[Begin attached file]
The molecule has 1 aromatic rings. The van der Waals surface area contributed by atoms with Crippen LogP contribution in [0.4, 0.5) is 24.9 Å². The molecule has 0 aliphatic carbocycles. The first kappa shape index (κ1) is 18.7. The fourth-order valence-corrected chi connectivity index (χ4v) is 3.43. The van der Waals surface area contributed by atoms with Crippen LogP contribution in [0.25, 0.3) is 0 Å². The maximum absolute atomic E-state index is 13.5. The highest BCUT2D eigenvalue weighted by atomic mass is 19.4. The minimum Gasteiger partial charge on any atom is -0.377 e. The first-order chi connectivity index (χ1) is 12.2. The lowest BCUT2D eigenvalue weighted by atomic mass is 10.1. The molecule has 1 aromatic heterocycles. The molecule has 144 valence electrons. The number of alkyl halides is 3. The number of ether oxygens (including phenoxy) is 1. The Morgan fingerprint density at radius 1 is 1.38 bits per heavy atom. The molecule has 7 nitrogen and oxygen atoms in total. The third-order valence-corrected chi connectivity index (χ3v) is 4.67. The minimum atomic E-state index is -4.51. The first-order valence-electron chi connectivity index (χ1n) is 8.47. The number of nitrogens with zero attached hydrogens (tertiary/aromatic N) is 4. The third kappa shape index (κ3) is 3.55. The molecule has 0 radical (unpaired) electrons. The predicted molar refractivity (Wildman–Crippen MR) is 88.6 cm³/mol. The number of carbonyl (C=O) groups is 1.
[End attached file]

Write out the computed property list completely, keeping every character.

The molecule has 1 aromatic rings. The van der Waals surface area contributed by atoms with Crippen LogP contribution in [0.4, 0.5) is 24.9 Å². The molecule has 0 aliphatic carbocycles. The first kappa shape index (κ1) is 18.7. The fourth-order valence-corrected chi connectivity index (χ4v) is 3.43. The van der Waals surface area contributed by atoms with Crippen LogP contribution in [0.25, 0.3) is 0 Å². The maximum absolute atomic E-state index is 13.5. The highest BCUT2D eigenvalue weighted by atomic mass is 19.4. The minimum Gasteiger partial charge on any atom is -0.377 e. The first-order chi connectivity index (χ1) is 12.2. The lowest BCUT2D eigenvalue weighted by atomic mass is 10.1. The molecule has 1 aromatic heterocycles. The molecule has 144 valence electrons. The number of alkyl halides is 3. The number of ether oxygens (including phenoxy) is 1. The Morgan fingerprint density at radius 1 is 1.38 bits per heavy atom. The molecule has 7 nitrogen and oxygen atoms in total. The third-order valence-corrected chi connectivity index (χ3v) is 4.67. The minimum atomic E-state index is -4.51. The first-order valence-electron chi connectivity index (χ1n) is 8.47. The number of nitrogens with zero attached hydrogens (tertiary/aromatic N) is 4. The third kappa shape index (κ3) is 3.55. The molecule has 0 radical (unpaired) electrons. The predicted molar refractivity (Wildman–Crippen MR) is 88.6 cm³/mol. The number of carbonyl (C=O) groups is 1.